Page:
Gaddy noted, however, that many of their long-time, substantial donors do not fall into the “social media savvy” category. For that audience, Action Ministries took a different approach, providing their board members with specific examples and language that gave them a script for effectively spreading the word in-person and over the phone.
Getting an early jump in the months leading up to Nov. 13, Action Ministries attended multiple GA Gives Day workshops and member events equipping Georgia nonprofits with strategies to maximize results. At a special Member Expert Series event, Gaddy and her colleagues learned about the gift-matching Financial Well-Being Giving Challenge set up by GA Gives Day partner SunTrust Foundation: nonprofits that offer financial well-being initiatives needed only to apply, take part in GA Gives Day, and raise between $500 and $2,500 to receive a matching gift. Action Ministries’ substantial financial literacy work qualified them for the match, which they effectively marketed to donors who helped them bring in well over $2,500. Action Ministries executed similar strategies to win gifts or matches from Wells Fargo and the Arby’s Foundation.
“What really helped was that Georgia Gives Day had incentives that were a perfect match for what we do,” Gaddy said. “That’s what we really got excited about this year.”
A few other practices that helped Action Ministries make the most of the day:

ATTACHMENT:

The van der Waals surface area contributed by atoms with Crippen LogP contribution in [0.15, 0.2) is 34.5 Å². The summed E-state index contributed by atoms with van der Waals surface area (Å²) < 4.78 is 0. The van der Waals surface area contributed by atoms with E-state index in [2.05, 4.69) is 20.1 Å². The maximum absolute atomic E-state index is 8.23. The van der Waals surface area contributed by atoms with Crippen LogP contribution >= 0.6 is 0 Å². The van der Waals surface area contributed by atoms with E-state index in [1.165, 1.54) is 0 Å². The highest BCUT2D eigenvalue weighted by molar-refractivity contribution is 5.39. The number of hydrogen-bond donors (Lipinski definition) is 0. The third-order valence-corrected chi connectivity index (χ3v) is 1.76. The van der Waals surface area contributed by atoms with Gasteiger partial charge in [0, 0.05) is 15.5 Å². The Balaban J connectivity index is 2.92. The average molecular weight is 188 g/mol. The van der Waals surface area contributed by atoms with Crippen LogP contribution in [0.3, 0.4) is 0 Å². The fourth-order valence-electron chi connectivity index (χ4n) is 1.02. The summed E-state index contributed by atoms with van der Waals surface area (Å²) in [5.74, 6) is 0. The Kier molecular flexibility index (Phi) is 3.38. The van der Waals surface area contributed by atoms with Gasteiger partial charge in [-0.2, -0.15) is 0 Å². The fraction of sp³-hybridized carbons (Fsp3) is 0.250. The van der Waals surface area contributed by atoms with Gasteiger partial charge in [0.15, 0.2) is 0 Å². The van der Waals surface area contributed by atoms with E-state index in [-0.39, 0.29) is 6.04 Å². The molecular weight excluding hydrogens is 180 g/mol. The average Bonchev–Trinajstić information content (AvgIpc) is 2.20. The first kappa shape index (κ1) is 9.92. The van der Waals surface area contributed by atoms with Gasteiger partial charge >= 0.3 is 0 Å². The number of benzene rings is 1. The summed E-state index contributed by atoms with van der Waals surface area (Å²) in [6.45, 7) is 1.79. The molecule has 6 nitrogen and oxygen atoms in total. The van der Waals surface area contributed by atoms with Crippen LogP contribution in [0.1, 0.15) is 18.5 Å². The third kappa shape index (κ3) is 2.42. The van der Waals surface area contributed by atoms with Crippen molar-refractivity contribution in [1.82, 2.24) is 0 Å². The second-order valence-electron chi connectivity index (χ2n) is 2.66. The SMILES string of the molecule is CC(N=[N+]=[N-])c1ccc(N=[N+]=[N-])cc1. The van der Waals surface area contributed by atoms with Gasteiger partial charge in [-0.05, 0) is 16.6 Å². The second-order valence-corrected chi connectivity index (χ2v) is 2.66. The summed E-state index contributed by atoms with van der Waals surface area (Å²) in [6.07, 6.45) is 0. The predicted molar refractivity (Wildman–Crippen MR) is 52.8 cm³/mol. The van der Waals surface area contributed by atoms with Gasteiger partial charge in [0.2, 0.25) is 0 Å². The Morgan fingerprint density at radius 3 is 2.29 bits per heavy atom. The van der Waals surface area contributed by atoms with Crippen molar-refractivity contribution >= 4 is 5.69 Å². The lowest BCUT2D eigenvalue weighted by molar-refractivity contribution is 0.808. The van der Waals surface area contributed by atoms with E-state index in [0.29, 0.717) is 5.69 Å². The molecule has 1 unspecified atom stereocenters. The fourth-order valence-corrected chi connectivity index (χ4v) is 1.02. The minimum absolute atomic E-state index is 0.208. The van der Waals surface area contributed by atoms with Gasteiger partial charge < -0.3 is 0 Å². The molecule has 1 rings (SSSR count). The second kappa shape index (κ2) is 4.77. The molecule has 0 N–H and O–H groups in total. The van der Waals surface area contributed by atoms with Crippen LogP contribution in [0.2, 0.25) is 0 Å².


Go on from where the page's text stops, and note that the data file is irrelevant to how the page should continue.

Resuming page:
Assigning one staffer (or volunteer) to spearhead the project. Action Ministries’ Database and Research Manager Donna Douglas was in charge of championing GA Gives Day and getting all the relevant tools and strategies in place.
Targeting specific audiences. Action Ministries figured out, for instance, which donors were more likely to give because of certain incentives or programs. Alter your GA Gives Day messages (if only slightly) for each audience to get better results.
Getting on the phone. Action Ministries sent out a blitzkrieg of emails, but found that calling their most important donors on the day itself can be even more effective.
Taking advantage of Power Hours, time blocks in which nonprofits with the highest number of individual donors are awarded extra money. Action Ministries specifically targeted one Power Hour, pushing for time-specific donations and receiving an extra $1,000 for their efforts.
Action Ministries followed a simple but powerful recipe to make the secret sauce in their successful GA Gives Day campaign: crafting a profile with impact, utilizing the tools offered on the GA Gives Day website, attending workshops, and leveraging incentives. But the number one takeaway from Action Ministries is even less complicated than that: if you and your organization truly buy into all GA Gives Day has to offer, the results will follow.
Dan Watson is a Communications Coordinator at the Georgia Center for Nonprofits.